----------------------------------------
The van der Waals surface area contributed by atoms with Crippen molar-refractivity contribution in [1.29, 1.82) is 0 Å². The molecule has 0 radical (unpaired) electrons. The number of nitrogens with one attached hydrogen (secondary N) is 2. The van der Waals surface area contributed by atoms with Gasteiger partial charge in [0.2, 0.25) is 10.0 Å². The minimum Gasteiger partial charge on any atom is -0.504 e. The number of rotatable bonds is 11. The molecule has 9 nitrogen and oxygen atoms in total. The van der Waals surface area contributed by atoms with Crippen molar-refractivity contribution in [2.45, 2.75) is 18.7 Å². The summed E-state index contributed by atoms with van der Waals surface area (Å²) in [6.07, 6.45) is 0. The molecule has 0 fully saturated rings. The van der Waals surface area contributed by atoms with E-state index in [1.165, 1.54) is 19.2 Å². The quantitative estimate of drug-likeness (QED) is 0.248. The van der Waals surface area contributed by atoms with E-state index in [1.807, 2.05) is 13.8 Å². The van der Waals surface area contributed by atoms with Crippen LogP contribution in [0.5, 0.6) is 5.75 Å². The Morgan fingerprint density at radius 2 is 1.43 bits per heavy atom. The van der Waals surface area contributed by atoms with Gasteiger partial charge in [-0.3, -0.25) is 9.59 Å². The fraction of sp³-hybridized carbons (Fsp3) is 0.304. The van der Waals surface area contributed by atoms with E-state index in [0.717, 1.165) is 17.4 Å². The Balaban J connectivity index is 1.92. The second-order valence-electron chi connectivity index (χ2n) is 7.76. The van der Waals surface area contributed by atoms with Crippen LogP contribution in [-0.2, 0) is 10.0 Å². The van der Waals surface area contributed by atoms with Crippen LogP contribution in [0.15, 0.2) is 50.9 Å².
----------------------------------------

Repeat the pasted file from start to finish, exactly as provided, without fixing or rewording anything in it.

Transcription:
The van der Waals surface area contributed by atoms with Crippen molar-refractivity contribution in [1.29, 1.82) is 0 Å². The molecule has 0 radical (unpaired) electrons. The number of nitrogens with one attached hydrogen (secondary N) is 2. The van der Waals surface area contributed by atoms with Gasteiger partial charge in [0.2, 0.25) is 10.0 Å². The minimum Gasteiger partial charge on any atom is -0.504 e. The number of rotatable bonds is 11. The molecule has 9 nitrogen and oxygen atoms in total. The van der Waals surface area contributed by atoms with Crippen molar-refractivity contribution in [2.45, 2.75) is 18.7 Å². The summed E-state index contributed by atoms with van der Waals surface area (Å²) in [6.07, 6.45) is 0. The molecule has 0 fully saturated rings. The van der Waals surface area contributed by atoms with E-state index in [1.165, 1.54) is 19.2 Å². The quantitative estimate of drug-likeness (QED) is 0.248. The van der Waals surface area contributed by atoms with E-state index in [1.807, 2.05) is 13.8 Å². The van der Waals surface area contributed by atoms with Crippen LogP contribution in [0.5, 0.6) is 5.75 Å². The Morgan fingerprint density at radius 2 is 1.43 bits per heavy atom. The van der Waals surface area contributed by atoms with Gasteiger partial charge in [-0.3, -0.25) is 9.59 Å². The fraction of sp³-hybridized carbons (Fsp3) is 0.304. The van der Waals surface area contributed by atoms with E-state index in [0.717, 1.165) is 17.4 Å². The Balaban J connectivity index is 1.92. The second-order valence-electron chi connectivity index (χ2n) is 7.76. The van der Waals surface area contributed by atoms with Crippen LogP contribution in [-0.2, 0) is 10.0 Å². The van der Waals surface area contributed by atoms with Crippen LogP contribution in [0.15, 0.2) is 50.9 Å².